At the February forum, U.S. representatives reassured the world that the United States is ready to reverse its policies and, independent of who wins the presidency in November, will collaborate in finding global solutions to climate change.
May 4, 2008
As published in The Arizona Republic: Viewpoints by Robert E. Lang and John Stuart Hall
Predictions of growth are not new, and neither is the idea of a network of cities. However, growth and development are now altering the United States at such a scale and pace that the “mega” concept is making its way into the mainstream of urban development and public policy.
May 4, 2008
As published in The Arizona Republic: Viewpoints by Grady Gammage and Rob Melnick
As Arizona boosters like to point out, people “vote with their feet.” In that election, more have come to Arizona than have been leaving. But a lot do leave.
For many, Arizona is a desert encampment: a good place to make money so you can afford to move on. For others, it is a sunny place to retire. But long-term commitment to this place has not been an Arizona norm.
May 4, 2008
As published in Arizona Republic: Viewpoints by Michael M. Crow, Arizona State University President
Twenty “megapolitan” areas with potential equivalent to the richest foreign countries are emerging in our nation. Arizona, with its natural assets, spirit of free enterprise and open culture is home to one of these, the Sun Corridor. These vast regions’ competitiveness will drive massive economic and social opportunities.
April 30, 2008
What can we do to live sustainably in an uncertain world? Here, in a desert city averaging eight inches of rainfall annually yet carpeted with golf courses and dotted with swimming pools, it is an especially relevant question. Unfortunately, Phoenix’s tangle of laws, rights and agreements, which range from individual wells to regional compacts, also make it a difficult one to answer. Add global climate change to the equation and you have a recipe for policy paralysis.
Breaking that paralysis means finding ways to make decisions under uncertainty. It sounds painfully difficult, but perhaps there is a common-sense approach that could get the valley on the right track right now. All it requires is balancing the budget and hedging our bets.
“I think businesspeople shake their heads at this because, who doesn’t understand the need to manage your stock portfolio in the face of an uncertain economy?” says Patricia Gober, co-director of Decision Center for a Desert City. “Businesses do that. Individuals do that. Why shouldn’t we do it with natural resources?”
People live with uncertainty every day. Some live within their means, saving for the future, while others max out their credit cards. Phoenix, unfortunately, falls into the latter category, living the lush life off non-Arizona water. One major step in the right direction, then, might be to cut up the proverbial credit cards and become a desert city again.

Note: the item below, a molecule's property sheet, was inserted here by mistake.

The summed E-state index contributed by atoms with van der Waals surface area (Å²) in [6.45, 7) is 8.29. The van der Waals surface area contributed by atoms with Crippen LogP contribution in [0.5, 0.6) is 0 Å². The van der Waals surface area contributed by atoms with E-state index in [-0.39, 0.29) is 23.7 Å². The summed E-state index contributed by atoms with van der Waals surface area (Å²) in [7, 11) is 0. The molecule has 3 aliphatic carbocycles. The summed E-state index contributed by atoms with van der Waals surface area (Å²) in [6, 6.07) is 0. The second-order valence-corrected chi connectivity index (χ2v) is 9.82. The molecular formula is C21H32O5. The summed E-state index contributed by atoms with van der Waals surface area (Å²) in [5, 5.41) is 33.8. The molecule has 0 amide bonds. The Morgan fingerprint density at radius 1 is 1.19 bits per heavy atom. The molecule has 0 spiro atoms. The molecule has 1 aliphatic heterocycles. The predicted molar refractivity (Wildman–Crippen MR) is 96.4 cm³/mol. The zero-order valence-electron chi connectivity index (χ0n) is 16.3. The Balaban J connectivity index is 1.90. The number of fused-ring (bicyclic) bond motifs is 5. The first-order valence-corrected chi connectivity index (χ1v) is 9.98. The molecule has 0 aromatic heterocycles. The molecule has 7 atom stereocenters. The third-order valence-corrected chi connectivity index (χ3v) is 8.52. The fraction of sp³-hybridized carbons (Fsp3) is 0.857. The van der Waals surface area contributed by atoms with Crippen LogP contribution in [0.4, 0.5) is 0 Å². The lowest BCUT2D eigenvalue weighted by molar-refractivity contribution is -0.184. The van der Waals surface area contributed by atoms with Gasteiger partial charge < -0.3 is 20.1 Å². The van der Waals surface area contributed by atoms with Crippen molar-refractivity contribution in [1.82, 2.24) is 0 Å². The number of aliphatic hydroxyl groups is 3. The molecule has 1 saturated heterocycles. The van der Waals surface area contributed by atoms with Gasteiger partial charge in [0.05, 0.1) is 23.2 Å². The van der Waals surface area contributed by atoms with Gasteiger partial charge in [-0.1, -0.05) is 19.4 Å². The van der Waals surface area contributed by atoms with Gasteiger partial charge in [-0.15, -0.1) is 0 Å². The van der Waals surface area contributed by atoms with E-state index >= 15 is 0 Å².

It might not be as hard as it sounds.
“In Phoenix, depending on the municipality, between 60 and 70 percent of home water use is outdoor water use,” Gober says. “We can xeriscape our yards and have tremendous impact before ever influencing the way people take showers, flush their toilets or wash their dishes.”
Xeriscaping would not only remove water-guzzling plants, it would also decrease water use by getting rid of high-tech sprinkler systems, which tend to be insensitive to variations in water requirements over time. Getting rid of swimming pools, which annually lose the equivalent of their total volume through evaporation, could also be a big help. A smarter alternative might include community pools in new residential developments.
Another more controversial way to reduce outdoor water use might be to infill the city. Increasing population density, Gober says, would decrease per-capita outdoor water use.
The problem with this option is its potential impact on the urban heat island—the area of locally higher temperature associated with urban areas. Increasing the amount of heat-absorbing building materials while shrinking swaths of open area could worsen heat island effects, as could the amplified insulation and wind resistance caused by taller buildings. If so, they could offset or overwhelm any potential gains from infill.
“How does that balance work? We don’t know,” Gober says. “If you plant trees, does that mitigate the urban heat island effect in central Phoenix? How much water would it take to maintain the vegetation versus how much water would it save to have a cooler environment? These are just a few of the real policy questions that need to be answered for Phoenix to sustain itself in uncertain times.”
Continuing investigations into the ideal urban balance, along with future developments in building materials and green technologies, could bring Phoenix closer to becoming a “sustainable city.” In the meantime, Gober says, finding smarter growth strategies and managing our own water budgets are a step in the right direction.
ASU Media Relations